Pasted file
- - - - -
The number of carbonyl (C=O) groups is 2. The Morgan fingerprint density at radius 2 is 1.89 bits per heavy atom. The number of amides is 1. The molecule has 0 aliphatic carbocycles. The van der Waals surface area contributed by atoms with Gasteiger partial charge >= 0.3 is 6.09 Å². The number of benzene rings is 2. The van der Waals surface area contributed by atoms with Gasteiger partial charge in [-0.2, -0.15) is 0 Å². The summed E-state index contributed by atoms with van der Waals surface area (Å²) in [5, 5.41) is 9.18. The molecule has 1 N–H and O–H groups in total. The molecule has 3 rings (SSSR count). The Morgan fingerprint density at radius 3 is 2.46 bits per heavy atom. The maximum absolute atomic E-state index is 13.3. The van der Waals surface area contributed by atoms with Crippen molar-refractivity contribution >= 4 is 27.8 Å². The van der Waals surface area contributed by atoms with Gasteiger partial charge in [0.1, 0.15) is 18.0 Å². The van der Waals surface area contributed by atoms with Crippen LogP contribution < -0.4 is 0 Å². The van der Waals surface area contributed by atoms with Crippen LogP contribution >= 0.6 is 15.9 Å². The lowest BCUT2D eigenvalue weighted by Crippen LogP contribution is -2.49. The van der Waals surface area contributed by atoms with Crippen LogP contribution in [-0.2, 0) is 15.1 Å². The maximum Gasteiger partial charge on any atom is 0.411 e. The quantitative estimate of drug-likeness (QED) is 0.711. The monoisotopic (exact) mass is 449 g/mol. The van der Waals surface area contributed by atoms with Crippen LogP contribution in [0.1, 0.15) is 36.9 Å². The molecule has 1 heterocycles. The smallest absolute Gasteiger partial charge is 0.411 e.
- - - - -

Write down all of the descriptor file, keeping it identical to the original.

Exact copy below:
The number of carbonyl (C=O) groups is 2. The Morgan fingerprint density at radius 2 is 1.89 bits per heavy atom. The number of amides is 1. The molecule has 0 aliphatic carbocycles. The van der Waals surface area contributed by atoms with Gasteiger partial charge >= 0.3 is 6.09 Å². The number of benzene rings is 2. The van der Waals surface area contributed by atoms with Gasteiger partial charge in [-0.2, -0.15) is 0 Å². The summed E-state index contributed by atoms with van der Waals surface area (Å²) in [5, 5.41) is 9.18. The molecule has 1 N–H and O–H groups in total. The molecule has 3 rings (SSSR count). The Morgan fingerprint density at radius 3 is 2.46 bits per heavy atom. The maximum absolute atomic E-state index is 13.3. The van der Waals surface area contributed by atoms with Crippen molar-refractivity contribution >= 4 is 27.8 Å². The van der Waals surface area contributed by atoms with Gasteiger partial charge in [0.1, 0.15) is 18.0 Å². The van der Waals surface area contributed by atoms with Crippen LogP contribution < -0.4 is 0 Å². The van der Waals surface area contributed by atoms with Crippen LogP contribution >= 0.6 is 15.9 Å². The lowest BCUT2D eigenvalue weighted by Crippen LogP contribution is -2.49. The van der Waals surface area contributed by atoms with Crippen LogP contribution in [-0.2, 0) is 15.1 Å². The maximum Gasteiger partial charge on any atom is 0.411 e. The quantitative estimate of drug-likeness (QED) is 0.711. The monoisotopic (exact) mass is 449 g/mol. The van der Waals surface area contributed by atoms with Crippen LogP contribution in [0.1, 0.15) is 36.9 Å². The molecule has 1 heterocycles. The smallest absolute Gasteiger partial charge is 0.411 e.